Source: Lake Geneva Regional News

Outdoor dining great idea, answers needed first

by John Halverson

January 19, 2012

For once I agree with everyone.

The City Council is moving ahead with plans to allow outdoor dining in Lake Geneva. Potentially, itís a great move forward to make an already great tourism community an even better one. The current ordinance prohibiting outdoor ďencroachmentsĒ is outdated and provincial.

I agree with Alderman Frank Marsala when he said, ďI always thought this was a good idea. This is a summer resort town and itís a plus.Ē

I agree with Alderman and restaurateur Tom Hartz when he said, ďThis adds more interest and is a way to make the Lake Geneva downtown more exciting.Ē

But letís stop for a moment before we get too deep.

Unfortunately, I also agree with Marsala when he questioned how many restaurants would be able to meet the specifications prescribed in the ordinance, which was first discussed at the Committee of the Whole meeting Jan. 3. Those specifications would prohibit tables within 5 feet of the curb and not allow for alcohol.

Alderman Terry OíNeill leaned toward allowing alcohol to be served during the daylight hours and restricted after 9 p.m. Iím inclined to agree, though I understand the potential problems. There is the legitimate concern that alcohol will be passed to underage drinkers outside the perimeter. That creates an enforcement challenge. But allowing alcohol is probably a way to truly realize the goal of the ordinance which is to encourage more of a tourist atmosphere. True, alcohol isnít necessary to have fun but for many people it can encourage the process. More specifically, itís what people hope for when they come to a lakeside resort community like Lake Geneva in the summer.

I recall very fondly a trip I took to Quebec City in Canada a few years ago when the outdoor dining areas seemed to outnumber the inside ones even though their tourist season is as seasonal as it is in Lake Geneva. Sipping wine while enjoying people watching, conversation and the summer breezes was one of the highlights of my trip.

Itís natural for government bodies seeking compromise and inclusion to add more stipulations and conditions and exceptions. The more proposals are discussed and the more concerns that are brought up, the more particular an ordinance gets. Often thatís a wise way to head off potential problems. Iím not sure I agree in this situation.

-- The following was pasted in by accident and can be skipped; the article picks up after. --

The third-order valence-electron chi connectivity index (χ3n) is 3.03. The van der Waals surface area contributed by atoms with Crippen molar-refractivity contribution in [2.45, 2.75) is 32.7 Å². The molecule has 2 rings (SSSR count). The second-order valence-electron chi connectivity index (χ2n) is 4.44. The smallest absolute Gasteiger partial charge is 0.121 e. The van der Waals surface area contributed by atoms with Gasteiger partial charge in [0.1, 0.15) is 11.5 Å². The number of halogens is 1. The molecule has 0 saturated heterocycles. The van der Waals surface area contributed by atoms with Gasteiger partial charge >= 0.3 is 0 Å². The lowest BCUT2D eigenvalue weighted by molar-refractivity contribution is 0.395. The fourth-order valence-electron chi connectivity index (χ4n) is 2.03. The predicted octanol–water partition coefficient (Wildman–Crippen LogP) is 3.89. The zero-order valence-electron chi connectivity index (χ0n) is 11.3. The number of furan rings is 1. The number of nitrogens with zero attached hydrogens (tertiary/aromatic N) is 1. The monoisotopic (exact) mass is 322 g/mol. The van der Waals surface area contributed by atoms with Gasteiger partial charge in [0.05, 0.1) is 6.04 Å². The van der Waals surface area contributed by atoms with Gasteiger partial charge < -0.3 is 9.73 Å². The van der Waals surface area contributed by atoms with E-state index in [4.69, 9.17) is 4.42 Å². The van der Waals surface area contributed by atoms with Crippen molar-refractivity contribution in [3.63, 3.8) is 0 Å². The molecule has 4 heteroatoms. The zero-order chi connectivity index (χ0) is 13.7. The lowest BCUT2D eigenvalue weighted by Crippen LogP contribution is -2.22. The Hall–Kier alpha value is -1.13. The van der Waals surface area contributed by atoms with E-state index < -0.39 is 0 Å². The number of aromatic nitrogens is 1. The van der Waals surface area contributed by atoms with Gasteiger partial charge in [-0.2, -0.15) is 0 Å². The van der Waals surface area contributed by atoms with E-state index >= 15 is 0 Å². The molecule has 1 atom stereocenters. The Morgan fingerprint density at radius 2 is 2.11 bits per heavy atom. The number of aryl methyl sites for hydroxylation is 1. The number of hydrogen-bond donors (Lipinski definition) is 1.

Sometimes allowing a broad interpretation is the only way to make an ordinance really work. Each proposal needs to have the end result in mind. In this case, thatís making Lake Geneva even more attractive to visitors.

As Alderman Bill Mott said, ďWe wonder why it takes so long to get things done. We are nitpicking so much. Letís allow some creativity for these people.Ē

The way to have your cake and eat it too is included in the ordinanceís wording which says outdoor dining would be ďa privilege and not a right.Ē Thatís a way around the issue. If someone is abusing the privilege, pull their permit.

Iím not convinced Iím right about the alcohol provision. Just pulling a permit only deals with the problem after the offense has occurred. But I think there are enough reasons for the council to more thoroughly address the pros and cons.

Having said all of that, thereís still a baseline question that hasnít been fully addressed.

Marsala was right in asking how many businesses would meet the 5-foot provision. Quebec City, which I alluded to before, has much wider pedestrian thoroughfares than Lake Geneva. Unless this question gets answered first and the end result envisioned, we shouldnít move forward.

The council will consider the idea again at a second reading Jan. 23. Hopefully, they can do the necessary homework in the meantime. I agree with Alderman Todd Krause when he said, ďI am not convinced this will work, but Iíd like to be proven wrong.Ē

Halverson is the general manager of the Regional News.